The land under parts of central Pennsylvania contains rock known as “Marcellus Shale.” Trapped within the shale are pockets of natural gas. Gas companies have long been aware of the shale, but until recently, the trapped gas was difficult to capture. Nonetheless, many gas companies entered into leases with landowners and agreed to pay royalties for any gas removed.
Technology has evolved to allow greater access to the gas, making drilling far easier and more profitable. Suddenly, properties with access to the gas are more valuable and gas companies are paying higher royalties for access to these properties. Landowners who already signed leases are looking for ways to renegotiate their leases to get higher royalty amounts from the gas companies. Many landowners have filed lawsuits attempting to invalidate their leases.
On March 24, 2010, the Pennsylvania Supreme Court issued an opinion regarding one landowner’s attempt to invalidate a Marcellus Shale lease in the case of Kilmer v. Elexco Land Services, Inc. In 2007, the landowner in this case signed a lease that entitled him to a one-eighth royalty, minus any expenses, for gas removed from his property. In other words, instead of simply getting one-eighth of the profits from the gas well, the landowner’s profits were reduced to cover a portion of the expenses in drilling for the gas. Two years later, the landowner initiated a lawsuit, seeking to invalidate the lease on the basis that royalties had to be paid without a reduction for expenses.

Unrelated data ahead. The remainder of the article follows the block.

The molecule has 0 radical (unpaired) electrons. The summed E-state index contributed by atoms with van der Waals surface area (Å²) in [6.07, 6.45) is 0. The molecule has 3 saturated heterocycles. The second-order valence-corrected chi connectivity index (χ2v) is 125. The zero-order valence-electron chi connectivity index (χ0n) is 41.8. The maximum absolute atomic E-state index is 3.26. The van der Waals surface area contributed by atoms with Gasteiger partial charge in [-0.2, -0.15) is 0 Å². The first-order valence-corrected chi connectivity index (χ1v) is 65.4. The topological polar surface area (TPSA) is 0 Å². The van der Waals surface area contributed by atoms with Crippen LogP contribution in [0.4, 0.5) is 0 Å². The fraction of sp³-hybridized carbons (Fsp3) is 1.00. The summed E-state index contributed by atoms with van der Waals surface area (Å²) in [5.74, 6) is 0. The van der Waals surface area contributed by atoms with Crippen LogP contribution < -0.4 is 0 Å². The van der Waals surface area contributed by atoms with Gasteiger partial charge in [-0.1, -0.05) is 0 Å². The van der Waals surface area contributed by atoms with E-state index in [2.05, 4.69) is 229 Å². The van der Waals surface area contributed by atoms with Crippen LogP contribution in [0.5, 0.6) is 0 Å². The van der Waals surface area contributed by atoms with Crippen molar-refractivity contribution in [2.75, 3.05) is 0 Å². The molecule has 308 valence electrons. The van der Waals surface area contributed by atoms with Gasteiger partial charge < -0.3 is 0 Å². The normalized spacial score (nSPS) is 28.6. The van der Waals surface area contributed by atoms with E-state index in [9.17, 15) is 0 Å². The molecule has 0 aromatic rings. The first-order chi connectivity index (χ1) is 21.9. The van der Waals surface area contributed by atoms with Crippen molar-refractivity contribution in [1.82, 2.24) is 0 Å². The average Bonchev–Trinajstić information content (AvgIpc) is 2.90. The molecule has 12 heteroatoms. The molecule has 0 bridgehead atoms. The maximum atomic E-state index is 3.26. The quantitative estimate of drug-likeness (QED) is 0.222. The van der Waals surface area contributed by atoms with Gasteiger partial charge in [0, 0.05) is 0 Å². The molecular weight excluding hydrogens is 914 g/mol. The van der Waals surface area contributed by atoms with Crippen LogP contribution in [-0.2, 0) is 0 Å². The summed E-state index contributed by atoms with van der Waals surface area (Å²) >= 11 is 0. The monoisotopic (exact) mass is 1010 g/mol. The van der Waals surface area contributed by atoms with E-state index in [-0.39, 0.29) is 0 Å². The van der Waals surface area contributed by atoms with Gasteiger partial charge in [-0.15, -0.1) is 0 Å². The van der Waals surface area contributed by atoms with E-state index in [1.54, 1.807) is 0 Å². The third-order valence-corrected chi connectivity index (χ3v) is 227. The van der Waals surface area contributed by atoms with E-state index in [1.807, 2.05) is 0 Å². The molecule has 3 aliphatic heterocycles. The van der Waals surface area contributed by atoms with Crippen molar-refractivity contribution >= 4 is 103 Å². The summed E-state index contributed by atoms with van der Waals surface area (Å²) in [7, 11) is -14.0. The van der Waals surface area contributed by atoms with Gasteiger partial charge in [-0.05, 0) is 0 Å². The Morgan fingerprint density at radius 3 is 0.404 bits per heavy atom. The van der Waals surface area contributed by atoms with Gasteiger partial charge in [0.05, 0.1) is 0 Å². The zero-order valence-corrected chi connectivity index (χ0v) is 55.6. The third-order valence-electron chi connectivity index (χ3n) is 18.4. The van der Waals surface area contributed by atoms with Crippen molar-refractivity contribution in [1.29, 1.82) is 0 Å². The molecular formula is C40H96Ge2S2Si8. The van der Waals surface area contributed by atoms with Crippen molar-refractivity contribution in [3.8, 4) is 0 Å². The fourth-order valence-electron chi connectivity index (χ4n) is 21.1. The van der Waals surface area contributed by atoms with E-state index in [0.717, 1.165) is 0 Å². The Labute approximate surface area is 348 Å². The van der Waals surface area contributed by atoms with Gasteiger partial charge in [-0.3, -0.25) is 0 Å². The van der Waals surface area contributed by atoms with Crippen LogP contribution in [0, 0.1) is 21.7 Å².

This case marked the first time the issue had been heard by the Pennsylvania Supreme Court, and the potential outcome posed a significant threat to the drilling industry. If the Court permitted the landowner to invalidate and renegotiate his lease, other landowners would likely do the same. The Pennsylvania Supreme Court held that the lease was valid, paving the way for continued drilling. The impact of this case has already been seen with the announcement of new drilling projects. For example, on August 13, 2010, UGI Corp. announced its plans to invest $300 million in Marcellus Shale development projects over the next two years.
Although companies such as UGI Corp., are moving forward with Marcellus Shale development projects, not everyone is in favor of these projects. On August 17, 2010, Councilman Doug Shields announced his intention to introduce a bill to ban natural gas drilling in the city of Pittsburgh. Those who oppose the drilling cite concerns including the loss of green space, noise and light pollution, environmental contamination, and the potential for accidents as reasons to ban these projects. These concerns may prompt additional legislation and litigation aimed at curbing natural gas drilling, and contractors hoping to bid on drilling projects should stay informed of new legal developments.
If you’re interested in finding out more about Marcellus Shale development in Pennsylvania, The Interstate Oil & Gas Compact Commission, Penn State Cooperative Extension, and Penn State Outreach are partnering to host the 2010 Marcellus Summit, formerly the PA Natural Gas Summit, scheduled for October 10-12 at The Penn Stater Conference Center Hotel.